When European explorers arrived in the Caribbean 500 years ago, they didn’t just upend the lives of the Indigenous people they encountered—they altered the entire ecosystem. As many as 70% of the snakes and lizards living on some islands may have vanished, a new study suggests. And it wasn’t just the colonists that were responsible: It was the cats, rats, and raccoons they brought with them.
The findings suggest it’s not humans, per se, that cause problems for vulnerable species, but, “We see very different effects” depending on how those humans interact with their environment, says Erle Ellis, a geographer at the University of Maryland, Baltimore County, who was not involved with the work. The new results, he adds, are “critical” to future conservation efforts.
Scientists know little about where lizards, snakes, and other reptiles live, compared with popular animals like panda bears. They know even less about the ancient history of these animals. Yet there’s a growing realization that these species play key roles in their ecosystems: They pollinate plants, disperse seeds, eat small animals like insects, and are themselves eaten by even bigger animals. Some even change the very landscape by burrowing into the earth.
So Corentin Bochaton, a zooarchaeologist at the Max Planck Institute for the Science of Human History, headed to the biodiversity hot spot of the Caribbean. He and his colleagues visited previously excavated caves on six islands in Guadeloupe, a set of islands governed by France in the eastern Caribbean. After sifting through the dirt in different layers of the cave floors and going through the findings of the previous excavations, they collected tens of thousands of bone fragments, some as small as 3 millimeters.
Among the 43,000 fossils unearthed, the researchers identified 16 distinct types of lizards and snakes. They divided their fossils into four groups: those 32,000 to 11,000 years old, those 11,650 to 2540 years old, those 2450 to 458 years old (a period after the island’s Indigenous inhabitants arrived, but before European explorers did), and those dating from 458 years ago to the present.
One island hosted at least four types of snakes and five types of lizards 11,000 years ago, none of which exist there today, the team reports today in Science Advances. They were eventually replaced by four other species of lizard, two of which made their first appearance about 2000 years ago, and two of which arrived after the Europeans. Those new species most likely came from other parts of the Caribbean.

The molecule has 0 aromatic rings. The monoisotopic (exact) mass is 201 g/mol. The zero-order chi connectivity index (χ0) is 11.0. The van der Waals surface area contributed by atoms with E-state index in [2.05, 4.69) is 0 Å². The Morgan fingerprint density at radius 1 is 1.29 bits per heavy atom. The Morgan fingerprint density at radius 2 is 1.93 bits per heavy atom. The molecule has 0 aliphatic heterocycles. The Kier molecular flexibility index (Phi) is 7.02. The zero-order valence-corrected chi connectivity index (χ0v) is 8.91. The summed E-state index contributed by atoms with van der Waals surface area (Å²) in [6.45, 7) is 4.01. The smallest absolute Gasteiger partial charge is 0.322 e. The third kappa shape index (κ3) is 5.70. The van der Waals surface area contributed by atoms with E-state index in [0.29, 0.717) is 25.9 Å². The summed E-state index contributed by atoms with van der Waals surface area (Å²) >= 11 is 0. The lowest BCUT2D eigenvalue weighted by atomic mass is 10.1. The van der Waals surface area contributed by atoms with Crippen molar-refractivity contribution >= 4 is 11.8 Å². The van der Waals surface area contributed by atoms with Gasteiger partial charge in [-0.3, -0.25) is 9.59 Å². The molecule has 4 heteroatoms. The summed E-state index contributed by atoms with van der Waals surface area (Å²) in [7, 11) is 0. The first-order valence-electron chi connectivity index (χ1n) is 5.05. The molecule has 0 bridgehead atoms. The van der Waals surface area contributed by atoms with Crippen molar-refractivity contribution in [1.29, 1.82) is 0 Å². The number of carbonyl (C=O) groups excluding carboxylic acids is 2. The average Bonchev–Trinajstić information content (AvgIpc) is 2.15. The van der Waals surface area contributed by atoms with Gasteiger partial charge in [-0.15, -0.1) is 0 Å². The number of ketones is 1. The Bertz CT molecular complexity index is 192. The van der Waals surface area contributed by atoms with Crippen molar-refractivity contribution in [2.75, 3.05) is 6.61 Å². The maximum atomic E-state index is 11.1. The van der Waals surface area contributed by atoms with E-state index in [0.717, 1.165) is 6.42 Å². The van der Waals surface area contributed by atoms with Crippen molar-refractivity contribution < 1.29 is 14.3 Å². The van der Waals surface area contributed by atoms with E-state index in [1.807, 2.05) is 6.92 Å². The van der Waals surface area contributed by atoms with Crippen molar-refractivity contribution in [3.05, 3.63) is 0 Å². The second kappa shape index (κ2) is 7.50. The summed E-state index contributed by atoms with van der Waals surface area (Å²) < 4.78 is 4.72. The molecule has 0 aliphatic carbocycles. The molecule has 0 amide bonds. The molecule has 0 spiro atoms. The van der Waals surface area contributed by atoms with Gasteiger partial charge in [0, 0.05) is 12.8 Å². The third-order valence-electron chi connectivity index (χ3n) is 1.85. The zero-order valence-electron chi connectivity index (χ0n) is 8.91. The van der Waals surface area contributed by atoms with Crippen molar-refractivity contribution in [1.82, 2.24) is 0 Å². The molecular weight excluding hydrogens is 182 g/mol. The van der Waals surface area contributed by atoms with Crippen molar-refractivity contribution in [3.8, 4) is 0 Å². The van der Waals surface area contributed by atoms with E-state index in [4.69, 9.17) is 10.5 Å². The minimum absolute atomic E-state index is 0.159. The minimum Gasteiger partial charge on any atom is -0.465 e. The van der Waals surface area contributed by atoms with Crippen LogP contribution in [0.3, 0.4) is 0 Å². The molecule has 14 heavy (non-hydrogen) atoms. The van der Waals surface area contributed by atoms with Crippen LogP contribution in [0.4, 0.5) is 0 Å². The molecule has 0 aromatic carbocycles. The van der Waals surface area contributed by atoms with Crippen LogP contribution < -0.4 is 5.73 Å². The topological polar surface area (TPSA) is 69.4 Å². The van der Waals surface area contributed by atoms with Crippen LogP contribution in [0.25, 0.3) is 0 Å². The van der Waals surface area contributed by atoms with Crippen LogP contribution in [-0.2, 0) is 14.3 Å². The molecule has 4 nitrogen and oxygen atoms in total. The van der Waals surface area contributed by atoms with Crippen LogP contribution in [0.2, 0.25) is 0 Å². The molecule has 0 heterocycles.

Bochaton and his colleagues next traced the evolutionary history of snakes and lizards in Guadeloupe for the past 40,000 years. At least 13 reptile species thrived before the arrival of Christopher Columbus in 1493, they found, spread among at least 76 populations. For thousands of years, neither climate change nor the presence of Indigenous people proved to be a problem.
But roughly half those populations disappeared within 350 years of European settlement, and at least three snake and five lizard species went extinct. Some islands lost up to 70% of their reptile species. The lizards were likely victims of invasive animals that arrived with the Europeans, such as mongoose and cats, or died out after losing their habitat to sugar cane fields and grazing, the researchers say. Iguanas and five other newly arrived lizards took their place. Bochaton says the pattern has likely repeated itself across other islands in the Caribbean.
It’s not clear what those losses meant for island ecosystems, but the findings are a little unsettling, says Jonathan Losos, an evolutionary ecologist at Washington University in St. Louis who was not involved with the new work. That’s because he and other scientists have spent much of their careers studying the interplay between ecology and evolution in the reptiles that live throughout today’s Caribbean. “What [is] there today has only been around for a few centuries,” he explains. “We have a very biased view,” given the relatively short histories of some of these animals in the region.
The results also bolster a growing theory among scientists: that biodiversity can continue to exist alongside humans when they manage the land with sustainable practices common among Indigenous people, Ellis says. “It’s backing up the narrative people are seeing over the world.”
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